the monopoly. No new wealth has come into being
in the process. Nothing has been added to the prop-
erties. Only the tribute of those who toil has been

Herein is the machinery by which the wealth of
America has been cornered. It was by such meth-
ods as these that the great combinations of the last
few years have been carried through. By this proc-
ess the anthracite coal monopoly came into being.
Thus the Steel Trust, with its billion and a half of
securities, was fastened upon the American people.
By these means the beef, the sugar, the tobacco, the
copper, and many other trusts were created. Ac-
cording to the census enumeration of 1900 the wealth


of America was $94,300,000,000. At the same time
there were over 440 industrial franchise and transpor-
tation monopolies with a total capital of $20,379,162,-
000, or more than one-fifth of the total census wealth
of America. Most of these combinations had come
into existence in the preceding half-dozen years.

Only surviving exceptions give reality to the
banking business as described in the books, just as
surviving examples of independent coal, iron-ore,
sugar, and meat producers give reality to the com-
petitive principles of economic science. To such an
extent is the credit of America being used for spec-
ulative purposes, for the upbuilding of monopoly
interests through pools, corners, and syndicates, that
the producing industry of the nation is being starved.
Money needed for local industry is being used in Wall
Street for purposes of speculation. When call loans
command in the East from ten to thirty per cent.,
banks will not make time loans to their local cus-
tomers at six per cent. For money flows to the point
of highest return almost as readily as water flows to
its lowest level.

This is the lamp of Aladdin by which the resources
of America have been cornered. The stock exchange
is the tool of these money interests. Prices are made
at will. So is the news which the speculative world
reads with avidity. Day by day the presses are kept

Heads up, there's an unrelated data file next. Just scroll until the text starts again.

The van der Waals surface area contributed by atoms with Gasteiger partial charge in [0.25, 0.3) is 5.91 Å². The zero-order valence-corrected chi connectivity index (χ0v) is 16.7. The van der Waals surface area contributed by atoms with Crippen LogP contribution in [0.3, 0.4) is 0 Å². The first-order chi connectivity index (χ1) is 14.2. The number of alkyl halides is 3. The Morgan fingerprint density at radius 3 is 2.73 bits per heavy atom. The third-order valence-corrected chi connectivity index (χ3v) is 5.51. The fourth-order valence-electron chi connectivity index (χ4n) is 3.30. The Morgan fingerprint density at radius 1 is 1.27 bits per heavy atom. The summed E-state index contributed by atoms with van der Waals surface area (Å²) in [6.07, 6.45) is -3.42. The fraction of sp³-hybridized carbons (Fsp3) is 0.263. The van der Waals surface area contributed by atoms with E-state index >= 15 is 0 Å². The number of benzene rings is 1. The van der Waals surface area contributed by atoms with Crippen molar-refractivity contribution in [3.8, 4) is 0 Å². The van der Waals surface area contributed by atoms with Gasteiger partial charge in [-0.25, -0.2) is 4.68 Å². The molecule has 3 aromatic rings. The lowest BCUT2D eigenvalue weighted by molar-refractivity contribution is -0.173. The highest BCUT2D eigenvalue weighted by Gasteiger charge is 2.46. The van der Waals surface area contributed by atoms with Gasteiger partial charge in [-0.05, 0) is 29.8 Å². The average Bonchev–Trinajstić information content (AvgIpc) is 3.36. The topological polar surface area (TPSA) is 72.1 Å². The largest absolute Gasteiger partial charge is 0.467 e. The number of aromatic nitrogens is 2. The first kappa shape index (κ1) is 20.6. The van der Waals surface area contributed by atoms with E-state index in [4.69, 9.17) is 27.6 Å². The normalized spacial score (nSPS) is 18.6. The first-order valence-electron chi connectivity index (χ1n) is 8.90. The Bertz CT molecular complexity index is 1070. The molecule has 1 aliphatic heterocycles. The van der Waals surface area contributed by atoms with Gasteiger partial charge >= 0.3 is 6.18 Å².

busy printing certificates of servitude upon the peo-
ple. They cost no more than the greenbacks issued


by the government during the Civil War. But they
are far more costly. The Treasury notes were issued
for labor. And labor could and did retire them.
But the inflated securities of monopoly are mort-
gages in perpetuity upon the labor of mankind.

Even without these tools monopoly would have
appeared. It would have been a slower process.
The laws of the land make monopoly inevitable.
For monopoly is not due to illegal combinations in
restraint of trade. Nor is it due to the skill, talent,
or great ability of the master-minds of industry.
Monopoly is created by law. It is born of law-made
privilege. It is not the law-breaker who is at fault,
it is the law-maker. The menacing monopolies which
have come into being are almost without excep-
tion traceable to four sources. The chief of these is
the monopoly of the land. To this are traceable the
coal and the iron, the oil and the copper, the gas and
the timber monopolies. It is the monopoly of the
iron ore and coking coal that has given the Steel
Trust the control of the markets of America. The
same is true of the copper and the anthracite and bi-
tuminous coal monopolies. It is true of the oil and
the gas. It is not the wells, the refineries, or the
furnaces, it is the control of the raw materials that
lies at the root of these monster combinations.

The second great source of monopoly is the private
ownership of the highways of the nation. The rail-
ways arc natural monopolies, and the coal, oil, iron,


and steel combinations are affiliated with them. In
many instances the ownership is identical. The oil
monopoly was born of this intimacy, while the beef,
the packing, the warehousing, and scores of minor
monopolies have had their inception and continue
their control of the market by the ownership of
private car lines, by ingenious preferential rates, by
privileges of countless kinds which are only possible
through the joint control of the railways and the in-
dustry itself.

The third great privilege is that of taxation. The
tariff is the mother of many trusts. It shields many
others which are identified with the railways and the
land. In this class are the sugar and the tobacco,
the leather and the woollen, the harvester and the
cotton, the iron, steel, copper, lumber, paper, and
many other combinations.

The fourth source of monopoly is the direct action
of the government itself in the creation of exclusive ;
grants, of which the franchises of our cities are the /
chief. The rights of way which they occupy are
exclusive. There is no possibility of competition.
The laws have been drafted by the privileged classes.
Once granted, franchises cannot be amended or re-
pealed. Upon these franchises billions of securities